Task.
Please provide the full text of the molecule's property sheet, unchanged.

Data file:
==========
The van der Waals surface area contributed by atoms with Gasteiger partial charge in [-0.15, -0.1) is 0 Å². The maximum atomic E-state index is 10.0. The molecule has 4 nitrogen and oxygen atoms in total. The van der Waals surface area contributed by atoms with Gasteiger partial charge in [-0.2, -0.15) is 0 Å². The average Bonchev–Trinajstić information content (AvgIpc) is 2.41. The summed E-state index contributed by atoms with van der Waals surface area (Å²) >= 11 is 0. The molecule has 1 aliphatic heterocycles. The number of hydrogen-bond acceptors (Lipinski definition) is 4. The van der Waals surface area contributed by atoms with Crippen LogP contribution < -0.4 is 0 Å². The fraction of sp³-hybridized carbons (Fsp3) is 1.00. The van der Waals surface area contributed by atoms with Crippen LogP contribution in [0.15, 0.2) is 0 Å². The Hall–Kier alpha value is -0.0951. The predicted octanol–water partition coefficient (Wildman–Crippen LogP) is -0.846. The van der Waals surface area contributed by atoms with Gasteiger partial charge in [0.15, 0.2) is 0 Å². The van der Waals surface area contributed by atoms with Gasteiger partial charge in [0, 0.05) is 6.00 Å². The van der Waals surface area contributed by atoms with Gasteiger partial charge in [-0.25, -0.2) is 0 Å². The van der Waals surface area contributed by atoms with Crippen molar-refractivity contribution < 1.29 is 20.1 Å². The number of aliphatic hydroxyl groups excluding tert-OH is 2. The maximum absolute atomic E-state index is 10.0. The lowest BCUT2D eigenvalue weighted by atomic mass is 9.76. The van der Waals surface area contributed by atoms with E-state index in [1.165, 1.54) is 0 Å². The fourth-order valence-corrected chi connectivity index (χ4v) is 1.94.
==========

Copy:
The van der Waals surface area contributed by atoms with Gasteiger partial charge in [-0.15, -0.1) is 0 Å². The maximum atomic E-state index is 10.0. The molecule has 4 nitrogen and oxygen atoms in total. The van der Waals surface area contributed by atoms with Gasteiger partial charge in [-0.2, -0.15) is 0 Å². The average Bonchev–Trinajstić information content (AvgIpc) is 2.41. The summed E-state index contributed by atoms with van der Waals surface area (Å²) >= 11 is 0. The molecule has 1 aliphatic heterocycles. The number of hydrogen-bond acceptors (Lipinski definition) is 4. The van der Waals surface area contributed by atoms with Crippen LogP contribution < -0.4 is 0 Å². The fraction of sp³-hybridized carbons (Fsp3) is 1.00. The van der Waals surface area contributed by atoms with Crippen LogP contribution in [0.15, 0.2) is 0 Å². The Hall–Kier alpha value is -0.0951. The predicted octanol–water partition coefficient (Wildman–Crippen LogP) is -0.846. The van der Waals surface area contributed by atoms with Gasteiger partial charge in [0.15, 0.2) is 0 Å². The van der Waals surface area contributed by atoms with Gasteiger partial charge in [0, 0.05) is 6.00 Å². The van der Waals surface area contributed by atoms with Gasteiger partial charge in [-0.25, -0.2) is 0 Å². The van der Waals surface area contributed by atoms with Crippen molar-refractivity contribution < 1.29 is 20.1 Å². The number of aliphatic hydroxyl groups excluding tert-OH is 2. The maximum absolute atomic E-state index is 10.0. The lowest BCUT2D eigenvalue weighted by atomic mass is 9.76. The van der Waals surface area contributed by atoms with E-state index in [1.165, 1.54) is 0 Å². The fourth-order valence-corrected chi connectivity index (χ4v) is 1.94.